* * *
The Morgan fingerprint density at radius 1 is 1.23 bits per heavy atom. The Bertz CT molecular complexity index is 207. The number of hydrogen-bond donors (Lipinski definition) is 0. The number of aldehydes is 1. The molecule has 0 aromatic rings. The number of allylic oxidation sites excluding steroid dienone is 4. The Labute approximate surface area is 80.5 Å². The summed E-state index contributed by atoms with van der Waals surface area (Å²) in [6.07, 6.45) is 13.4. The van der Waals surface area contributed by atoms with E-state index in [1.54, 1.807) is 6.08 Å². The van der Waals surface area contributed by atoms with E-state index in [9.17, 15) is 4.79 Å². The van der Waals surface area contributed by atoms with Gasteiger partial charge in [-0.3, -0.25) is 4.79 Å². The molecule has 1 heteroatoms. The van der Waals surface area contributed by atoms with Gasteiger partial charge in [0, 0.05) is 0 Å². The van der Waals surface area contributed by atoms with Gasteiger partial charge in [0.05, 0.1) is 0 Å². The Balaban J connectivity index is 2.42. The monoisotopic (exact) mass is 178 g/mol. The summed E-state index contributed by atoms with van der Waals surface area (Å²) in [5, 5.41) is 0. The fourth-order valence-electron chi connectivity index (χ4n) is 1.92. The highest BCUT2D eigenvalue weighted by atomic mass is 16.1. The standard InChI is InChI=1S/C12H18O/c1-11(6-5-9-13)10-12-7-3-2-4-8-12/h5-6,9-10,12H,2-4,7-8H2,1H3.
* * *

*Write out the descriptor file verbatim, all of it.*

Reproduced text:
The Morgan fingerprint density at radius 1 is 1.23 bits per heavy atom. The Bertz CT molecular complexity index is 207. The number of hydrogen-bond donors (Lipinski definition) is 0. The number of aldehydes is 1. The molecule has 0 aromatic rings. The number of allylic oxidation sites excluding steroid dienone is 4. The Labute approximate surface area is 80.5 Å². The summed E-state index contributed by atoms with van der Waals surface area (Å²) in [6.07, 6.45) is 13.4. The van der Waals surface area contributed by atoms with E-state index in [1.54, 1.807) is 6.08 Å². The van der Waals surface area contributed by atoms with E-state index in [9.17, 15) is 4.79 Å². The van der Waals surface area contributed by atoms with Gasteiger partial charge in [-0.3, -0.25) is 4.79 Å². The molecule has 1 heteroatoms. The van der Waals surface area contributed by atoms with Gasteiger partial charge in [0, 0.05) is 0 Å². The van der Waals surface area contributed by atoms with Gasteiger partial charge in [0.05, 0.1) is 0 Å². The Balaban J connectivity index is 2.42. The monoisotopic (exact) mass is 178 g/mol. The summed E-state index contributed by atoms with van der Waals surface area (Å²) in [5, 5.41) is 0. The fourth-order valence-electron chi connectivity index (χ4n) is 1.92. The highest BCUT2D eigenvalue weighted by atomic mass is 16.1. The standard InChI is InChI=1S/C12H18O/c1-11(6-5-9-13)10-12-7-3-2-4-8-12/h5-6,9-10,12H,2-4,7-8H2,1H3.